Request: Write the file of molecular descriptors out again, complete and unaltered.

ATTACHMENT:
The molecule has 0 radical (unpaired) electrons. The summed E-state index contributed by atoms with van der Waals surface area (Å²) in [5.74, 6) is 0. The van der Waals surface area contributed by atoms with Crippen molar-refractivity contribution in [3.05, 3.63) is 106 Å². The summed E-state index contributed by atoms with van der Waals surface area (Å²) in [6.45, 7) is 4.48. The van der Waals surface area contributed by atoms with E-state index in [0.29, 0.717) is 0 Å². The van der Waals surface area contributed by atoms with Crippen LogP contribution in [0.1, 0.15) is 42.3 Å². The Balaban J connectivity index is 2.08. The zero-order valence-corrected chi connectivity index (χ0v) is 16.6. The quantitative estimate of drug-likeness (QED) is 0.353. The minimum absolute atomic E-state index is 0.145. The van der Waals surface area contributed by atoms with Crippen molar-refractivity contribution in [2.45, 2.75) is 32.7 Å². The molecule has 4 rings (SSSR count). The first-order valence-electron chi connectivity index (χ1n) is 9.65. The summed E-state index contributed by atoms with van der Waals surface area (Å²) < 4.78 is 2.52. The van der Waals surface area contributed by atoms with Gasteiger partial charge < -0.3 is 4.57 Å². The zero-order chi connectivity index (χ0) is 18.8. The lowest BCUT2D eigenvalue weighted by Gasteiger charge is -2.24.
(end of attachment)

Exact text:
The molecule has 0 radical (unpaired) electrons. The summed E-state index contributed by atoms with van der Waals surface area (Å²) in [5.74, 6) is 0. The van der Waals surface area contributed by atoms with Crippen molar-refractivity contribution in [3.05, 3.63) is 106 Å². The summed E-state index contributed by atoms with van der Waals surface area (Å²) in [6.45, 7) is 4.48. The van der Waals surface area contributed by atoms with E-state index in [0.29, 0.717) is 0 Å². The van der Waals surface area contributed by atoms with Crippen LogP contribution in [0.1, 0.15) is 42.3 Å². The Balaban J connectivity index is 2.08. The zero-order valence-corrected chi connectivity index (χ0v) is 16.6. The quantitative estimate of drug-likeness (QED) is 0.353. The minimum absolute atomic E-state index is 0.145. The van der Waals surface area contributed by atoms with Crippen molar-refractivity contribution in [2.45, 2.75) is 32.7 Å². The molecule has 4 rings (SSSR count). The first-order valence-electron chi connectivity index (χ1n) is 9.65. The summed E-state index contributed by atoms with van der Waals surface area (Å²) < 4.78 is 2.52. The van der Waals surface area contributed by atoms with Gasteiger partial charge < -0.3 is 4.57 Å². The zero-order chi connectivity index (χ0) is 18.8. The lowest BCUT2D eigenvalue weighted by Gasteiger charge is -2.24.